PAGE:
January 27, 2016


I have a problem.
I collect jars.
Not just pretty jars or vintage jars...I keep jelly jars and pickle jars and salsa jars.
It's a perfectly good jar.  With so many possibilities.  Glass doesn't break down, it's sturdy and unaffected by oil, glue, and even marker comes off of it.
You can pack leftovers in a jar.
You can put nails in a jar.  Send a note in a jar.  Fill a jar with happy thoughts...
            I ♥ JARS!

What do I do with jars?
Store stuff, make salad dressings, fill with bulk spices and herbs, to name a few.... 
I've been keeping jars as functional storage for years.   
I put nuts and bolts in them, tiny terrariums, clothespins, game pieces, miscellaneous tiny toys my kids would leave around...Legos, army men, marbles, micro machine bulldozers, barbie clothes, 
doll shoes, hair clips, money...yes...lots of pennies!

But my favorite thing to do with a perfectly good jar is propagating tiny little plants to later transplant or put in my garden.  Seven years ago, when my youngest son was in first grade, he gave me a potted impatien planted in a tiny little clay pot for mothers day.

I kept it in that clay pot in my 
kitchen window for a year. It was tiny mind you, so it required lots of attention.  Water, occasional visits to the shade, and a little tilling of the dirt in the tiny pot kept this lovely little gift continually blooming. It was the sweetest little flower sitting there.   But this is an annual, right?  Well, my little friend survived four seasons indoors and I had no plans to let it wither away like any other annual. So, I decided to cut a small shoot off the main stem and see if it would grow roots in a small jar of water in my window.And that it did.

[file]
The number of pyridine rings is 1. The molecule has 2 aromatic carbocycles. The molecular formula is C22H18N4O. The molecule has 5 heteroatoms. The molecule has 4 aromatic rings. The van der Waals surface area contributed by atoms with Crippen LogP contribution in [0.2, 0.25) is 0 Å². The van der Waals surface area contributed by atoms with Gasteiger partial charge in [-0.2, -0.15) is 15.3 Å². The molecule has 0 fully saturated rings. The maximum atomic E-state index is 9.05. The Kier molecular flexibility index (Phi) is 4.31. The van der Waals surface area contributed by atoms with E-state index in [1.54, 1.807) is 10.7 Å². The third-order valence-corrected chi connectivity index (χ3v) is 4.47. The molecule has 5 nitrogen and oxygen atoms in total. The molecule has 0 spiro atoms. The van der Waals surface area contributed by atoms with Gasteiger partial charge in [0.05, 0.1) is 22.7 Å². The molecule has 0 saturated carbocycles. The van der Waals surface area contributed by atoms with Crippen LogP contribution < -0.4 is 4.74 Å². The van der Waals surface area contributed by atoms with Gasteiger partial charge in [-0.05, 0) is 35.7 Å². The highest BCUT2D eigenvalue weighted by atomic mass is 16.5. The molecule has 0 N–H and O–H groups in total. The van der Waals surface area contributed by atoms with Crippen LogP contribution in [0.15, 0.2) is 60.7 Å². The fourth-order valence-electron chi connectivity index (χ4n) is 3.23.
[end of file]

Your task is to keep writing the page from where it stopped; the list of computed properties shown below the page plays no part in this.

Well, here we are, seven years later and that little boy is taller than me and in 8th grade! And I've been propagating that same little plant all this time.  I have several potted in the house.  I continue to take cuttings and place them in a jar of water and let them sit in my sunny window.  I place them outside in the spring and summer and they really thrive, giving me more to add to my collection.

A few years ago, I started filling more jars with cuttings.  I've now done this with coleus, sweet potato vine, geraniums, creeping jenny, a few herbs, and some terrarium plants that I have forgotten the names of.  I still go out and buy annuals for my pots because I enjoy the vibrant colors.

I eventually fill a pot with dirt and transplant them or create a terrarium with them.
It's very easy to do this, it adds great color to otherwise cloudy winter days, and it's an inexpensive hobby that can be shared with your kids so they can watch something grow.  And, Mom's...when your sweet little boy or girl brings home that lonely little sprig in their hand painted pot, guess can keep it growing as long as you like!